Humans are the only species to be able to speak language. This is done by using sounds to create words, and words to make hierarchically-structured sentences. It remains unanswered where this remarkable ability came from. Researchers often employ a comparative approach to help them trace the evolution of human language. They compare vocal productions from other animals to humans to find out. Non-human primates, on the other hand, use single calls (called call types) and rarely combine them to create vocal sequences.
Therefore, non-human primates’ vocal communication seems less complicated than humans. Human language complexity is not due to the amount of sounds we use to communicate, which typically exceeds 50 in most languages. It comes from how we combine sounds to create words and hierarchically combine them to create sentences that can express infinite meanings. Non-human primates can use 38 different sounds to communicate but rarely mix them. We may not be able to fully understand the structure and variety of vocal sequences produced non-human primates because they have not been studied in detail.
Researchers have recorded thousands upon thousands of vocalizations
Researchers from MPI-EVA in Leipzig and MPI–CBS in Bron, France, and the Institute of Cognitive Sciences in Bron at the CNRS, Lyon, France, collected thousands of vocalizations by wild chimpanzees living in the Tai National Park, Ivory Coast. They identified 12 call types and analyzed how chimpanzees use them to create vocal sequences. Cedric Girard – Buttoz, the first author of this study, says that “Observing animals in their natural social and ecological environment reveals a previously undiscovered complexity in the ways they communicate.” Emiliano Zaccarella is another leading author.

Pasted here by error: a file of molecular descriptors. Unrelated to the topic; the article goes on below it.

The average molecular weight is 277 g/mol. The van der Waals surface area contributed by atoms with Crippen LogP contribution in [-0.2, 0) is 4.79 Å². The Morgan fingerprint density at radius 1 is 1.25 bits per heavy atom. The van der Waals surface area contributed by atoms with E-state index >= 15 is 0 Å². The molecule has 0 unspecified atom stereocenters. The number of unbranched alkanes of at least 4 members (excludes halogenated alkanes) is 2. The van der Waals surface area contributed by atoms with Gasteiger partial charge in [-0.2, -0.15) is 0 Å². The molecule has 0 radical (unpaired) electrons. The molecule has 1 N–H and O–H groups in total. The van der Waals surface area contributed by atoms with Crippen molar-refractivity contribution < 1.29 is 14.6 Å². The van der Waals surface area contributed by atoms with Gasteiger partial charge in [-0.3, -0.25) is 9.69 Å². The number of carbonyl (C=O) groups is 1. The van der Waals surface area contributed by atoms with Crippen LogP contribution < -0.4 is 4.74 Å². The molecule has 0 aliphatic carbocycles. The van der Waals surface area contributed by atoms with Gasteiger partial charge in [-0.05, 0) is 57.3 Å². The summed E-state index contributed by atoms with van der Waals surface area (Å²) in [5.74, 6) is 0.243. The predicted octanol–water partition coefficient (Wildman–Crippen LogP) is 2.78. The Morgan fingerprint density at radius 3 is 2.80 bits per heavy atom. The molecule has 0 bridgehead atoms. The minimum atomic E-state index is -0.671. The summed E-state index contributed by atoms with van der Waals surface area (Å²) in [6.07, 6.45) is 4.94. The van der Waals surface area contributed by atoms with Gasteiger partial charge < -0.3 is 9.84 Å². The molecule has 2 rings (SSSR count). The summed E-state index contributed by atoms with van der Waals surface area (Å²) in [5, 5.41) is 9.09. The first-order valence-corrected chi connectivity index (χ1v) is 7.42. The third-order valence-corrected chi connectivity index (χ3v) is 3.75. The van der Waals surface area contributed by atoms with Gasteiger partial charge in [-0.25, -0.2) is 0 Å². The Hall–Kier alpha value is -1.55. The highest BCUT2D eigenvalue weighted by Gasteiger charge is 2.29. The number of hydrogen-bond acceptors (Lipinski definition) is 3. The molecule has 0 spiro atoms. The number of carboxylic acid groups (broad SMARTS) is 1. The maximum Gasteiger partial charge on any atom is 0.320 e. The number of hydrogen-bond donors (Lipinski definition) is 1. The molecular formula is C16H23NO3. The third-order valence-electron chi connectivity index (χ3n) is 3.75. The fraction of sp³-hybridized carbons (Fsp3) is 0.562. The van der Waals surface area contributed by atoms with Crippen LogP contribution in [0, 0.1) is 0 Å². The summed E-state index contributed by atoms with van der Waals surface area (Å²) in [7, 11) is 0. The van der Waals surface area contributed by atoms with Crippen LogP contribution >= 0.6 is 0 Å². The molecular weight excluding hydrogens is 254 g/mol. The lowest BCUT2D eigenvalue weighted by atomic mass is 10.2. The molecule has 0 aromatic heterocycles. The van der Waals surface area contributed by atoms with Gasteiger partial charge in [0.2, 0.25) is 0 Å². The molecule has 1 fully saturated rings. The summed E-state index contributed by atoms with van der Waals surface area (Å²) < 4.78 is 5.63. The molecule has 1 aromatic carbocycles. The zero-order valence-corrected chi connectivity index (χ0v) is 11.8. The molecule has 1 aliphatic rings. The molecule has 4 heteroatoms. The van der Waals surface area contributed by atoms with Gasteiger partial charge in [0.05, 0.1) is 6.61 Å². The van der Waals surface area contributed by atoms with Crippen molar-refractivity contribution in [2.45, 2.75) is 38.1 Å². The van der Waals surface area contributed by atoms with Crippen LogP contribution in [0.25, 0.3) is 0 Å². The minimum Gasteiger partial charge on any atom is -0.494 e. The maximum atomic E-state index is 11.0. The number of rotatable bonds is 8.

This study shows that chimpanzees can communicate with one another using hundreds of different sequences. They also use up to ten call types from the entire repertoire. This is the first time that non-human primates have ever recorded such a wide range of vocal production. The researchers also found that calls, when combined with other calls, were predictable to occur in certain positions within the sequence. This was in accordance with adjacency rules. These adjacency guidelines were also applicable to sequences containing three types of calls.
Tatiana Bortolato, co-author of the study, said that the findings “highlight a vocal communication system in chimpanzees that is much more complex and structured than previously thought”. She recorded the vocalizations in the forest. This is the first study of a larger project. Catherine Crockford, senior researcher on the study, says that by studying the richness of the vocal sequences in wild chimpanzees (a socially complex species as humans), we hope to gain new insight into where we came from and how our unique language evolved.
These complex vocal sequences will be investigated by the authors to determine if they enable chimpanzees increase their communication range.